Weeks after a surge in coronavirus cases overwhelmed intensive care units across North Africa with severe oxygen shortages that drew public ire, the number of cases is drastically declining.
Below is the situation in the four Maghreb countries – Tunisia, Morocco, Algeria and Libya – according to official figures compiled by the AFP news agency.
Images of intensive care units overwhelmed with COVID-19 patients in July sparked outrage in Tunisia, which has suffered the region’s highest per capita deaths from the virus, with around 24,500 in a population of 11.7 million. .
At its peak, the latest wave saw more than 55,000 new infections between July 7 and 13, a weekly figure seven times the current rate. In the last seven days, 342 deaths from the virus were registered, just a fifth of the number of victims in the last week of July.
Authorities responded to the increase with a strict early evening curfew and travel restrictions. Neighboring Libya closed its border with Tunisia. Now those measures have been relaxed.
“There is the effect of mass vaccination of the population,” said Hechmi Louzir, director of the Pasteur Institute in Tunisia, who is a member of the country’s scientific committee on the pandemic.
He told the AFP news agency that up to 60 percent of the population could be fully vaccinated by October, adding that a large number of infections had also increased immunity levels.
AFP figures show that over the past week, Tunisia was vaccinating its population faster than any other African country, with 0.81 percent of the population per day receiving a vaccine.
More than a quarter of Tunisians are now fully vaccinated.
Morocco has seen 13,800 COVID deaths in its population of roughly 36 million, according to AFP figures.
The kingdom is ahead of its Maghreb neighbors in vaccinations, with 46.7 percent fully vaccinated.
Morocco saw an increase in infections after easing the curfew and opening its borders to travelers in June. That allowed Moroccans from European countries heavily affected by the highly infectious Delta variant to return home for the summer holidays.
The number of cases skyrocketed, with some 70,000 new cases during a week in early August. The authorities responded by imposing a new curfew and restrictions on movement and gatherings.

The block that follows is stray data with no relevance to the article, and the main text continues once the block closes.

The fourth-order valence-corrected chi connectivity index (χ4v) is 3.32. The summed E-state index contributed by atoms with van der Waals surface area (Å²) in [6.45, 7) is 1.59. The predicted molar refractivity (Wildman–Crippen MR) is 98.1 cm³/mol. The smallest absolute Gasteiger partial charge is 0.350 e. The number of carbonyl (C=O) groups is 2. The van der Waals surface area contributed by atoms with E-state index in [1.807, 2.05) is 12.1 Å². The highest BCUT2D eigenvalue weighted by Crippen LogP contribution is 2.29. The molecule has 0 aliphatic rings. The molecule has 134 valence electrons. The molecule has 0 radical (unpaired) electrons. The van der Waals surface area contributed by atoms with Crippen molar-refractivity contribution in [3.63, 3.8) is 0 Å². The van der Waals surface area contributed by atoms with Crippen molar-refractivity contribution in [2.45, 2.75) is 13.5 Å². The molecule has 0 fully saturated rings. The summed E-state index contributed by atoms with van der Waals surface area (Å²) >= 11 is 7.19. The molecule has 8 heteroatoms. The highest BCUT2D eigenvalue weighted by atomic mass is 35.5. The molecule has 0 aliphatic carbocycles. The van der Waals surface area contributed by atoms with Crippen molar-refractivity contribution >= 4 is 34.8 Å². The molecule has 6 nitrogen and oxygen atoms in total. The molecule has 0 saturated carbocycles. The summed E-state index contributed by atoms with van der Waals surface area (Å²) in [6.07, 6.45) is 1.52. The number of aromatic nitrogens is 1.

Health Ministry official Abdelkrim Meziane Bellefquih said this week that infections had decreased for the fifth week in a row. But in comments made by the official MAP news agency, he warned that “high rates of critical cases and deaths continue to be recorded.”
The country delayed the start of the new school year until October 1 and launched a vaccination campaign among adolescents.
With an official death toll of 5,650, Algeria announced in September a target to vaccinate 70 percent of its nearly 43.9 million inhabitants by the end of the year.
But AFP figures show that this week, just 13 percent of the population had received a first injection of the vaccine, and less than 10 percent were fully vaccinated.
The country’s case burden peaked in the last week of July with more than 10,000 infections, but has since plummeted.
While the first week of August saw 268 deaths, the last seven days were 132.
Authorities maintained a curfew but reopened beaches, entertainment venues and sports fields, and spectators must present health passes. Wedding gatherings remain banned, as are political protests.
Algeria resumed international flights in June after a suspension of more than a year.
Libya, where state institutions have been degraded by a decade of conflict, has officially recorded 4,500 COVID deaths among its seven million people.
Like its neighbors, it has seen a spike in infections followed by a sharp drop in recent weeks.
In the last week of July, it registered 24,000 new cases and 204 deaths, but in the last seven days only a third of that number of infections and 83 deaths were registered.
The divided country’s vaccination campaign got off to a slow start but, on August 11, a center was opened in the capital, Tripoli, and another in the east of the country 10 days later, followed by a series of smaller ones.
An AFP count shows that just over 18 percent of Libyans have taken a first hit.
But the vaccines – China’s Sinovac and Russia’s Sputnik V – have arrived in irregular batches, and only 2 percent of Libyans have received the two full doses.
Libyan health authorities have noted a drop in infections in the west after the border with neighboring Tunisia was closed on July 8.
The border reopened on Friday with strict health measures to prevent another spike in cases.
Authorities fear eastern Libya will see a similar spike as cases rise in neighboring Egypt.